Section 5: Accountability, Governance and Administration: ‘Administration’ changed to ‘Support’; minor changes to expenses; detail added on how decision making will work. Members were all invited as individuals. The Group needed to consider whether there should be a designated vice chair, or have an agreed process for covering the absence of the chair. The Group agreed that it would be useful to share biographies, skills and interests.
DACBEAG1/210417/Action 4: Establish format and platform for, and begin collating Group members’ biographies, skills and interests. Action for: Secretariat. Action by: complete by summer 2017.
Section 6: Communications and Information Sharing: No changes
Section 7: Collaboratives and Relationships with Other Groups: No changes. The Group discussed the Collaboratives and its relationship with the existing reference groups and Experience Panels. JMcC planned to meet the chairs of the three existing reference groups.
DACBEAG1/210417/Action 5: Set up meetings between the chair and the chairs of the Ill Health and Disability Benefits Stakeholder Reference Group, the Industrial Injuries Disablement Benefits Advisory Group and the Carers Benefit Advisory Group. Action for: Secretariat / Chair. Action by: Meetings completed by June 2017.
DACBEAG1/210417/Action 6: Revise Terms of Reference document as discussed and circulate to Group for comment. Finalise after receipt of comments. Action for: Secretariat. Action by: Circulate one week after meeting. Final by end May 2017. Seek to publish Minutes (from the next meeting onwards) within 10 working days along with our ToR.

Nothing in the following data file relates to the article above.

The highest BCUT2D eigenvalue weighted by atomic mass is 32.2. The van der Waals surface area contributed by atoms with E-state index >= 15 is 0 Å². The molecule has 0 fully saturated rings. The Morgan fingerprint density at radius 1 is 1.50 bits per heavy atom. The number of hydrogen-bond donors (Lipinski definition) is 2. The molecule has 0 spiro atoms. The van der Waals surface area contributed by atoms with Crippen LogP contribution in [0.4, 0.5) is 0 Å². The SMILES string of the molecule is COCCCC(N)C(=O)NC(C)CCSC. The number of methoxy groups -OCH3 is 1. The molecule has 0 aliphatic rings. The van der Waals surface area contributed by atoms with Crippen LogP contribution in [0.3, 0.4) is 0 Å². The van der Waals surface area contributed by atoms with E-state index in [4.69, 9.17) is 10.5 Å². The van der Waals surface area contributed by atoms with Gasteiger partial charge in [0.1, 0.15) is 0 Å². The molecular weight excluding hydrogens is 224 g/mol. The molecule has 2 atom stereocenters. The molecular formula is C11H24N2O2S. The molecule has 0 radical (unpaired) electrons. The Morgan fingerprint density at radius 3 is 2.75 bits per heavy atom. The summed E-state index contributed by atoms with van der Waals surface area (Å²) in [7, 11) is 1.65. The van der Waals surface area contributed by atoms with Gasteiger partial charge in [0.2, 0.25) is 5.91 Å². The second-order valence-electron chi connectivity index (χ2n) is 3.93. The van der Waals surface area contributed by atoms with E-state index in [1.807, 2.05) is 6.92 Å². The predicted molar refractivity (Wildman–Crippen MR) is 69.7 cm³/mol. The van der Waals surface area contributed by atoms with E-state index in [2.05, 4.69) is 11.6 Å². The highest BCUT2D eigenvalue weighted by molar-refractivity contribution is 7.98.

NP gave a brief overview of the workplan papers already circulated to the Group.
There was no time to discuss the workplan at this meeting. It would, therefore, not yet be formally agreed and published. A session on the workplan would be added to the Ministerial session to be arranged on the legislation.
Thanks and close.
Summary of Actions from this Meeting
Discussion session for the Group on the Bill to be organised.
Action for: Secretariat / officials.
Action by: meeting to take place by mid June.
Liaise with University of Ulster researchers / EHCR Scotland to facilitate Group’s attendance at a seminar.
Action for: Chair / Secretariat.
Action by: May 2017 to make contact, date of seminar tbc.
Liaise with Independent Living Fund Working Group officials to obtain copy of relevant documents.
Action for: Secretariat.
Action by: To circulate in advance of next meeting.
Establish format and platform for, and begin collating Group members’ biographies, skills and interests.
Action for: Secretariat.
Action by: complete by summer 2017.
Set up meetings between the chair and the chairs of the Ill Health and Disability Benefits Stakeholder Reference Group, the Industrial Injuries Disablement Benefits Advisory Group and the Carers Benefit Advisory Group.
Action for: Secretariat / Chair.
Action by: Meetings completed by June 2017.
Revise Terms of Refernce document as discussed and circulate to Group for comment. Finalise after receipt of comments.
Action for: Secretariat.
Action by: Circulate one week after meeting. Final by end May 2017. Seek to publish Minutes (from the next meeting onwards) within 10 working days along with our ToR.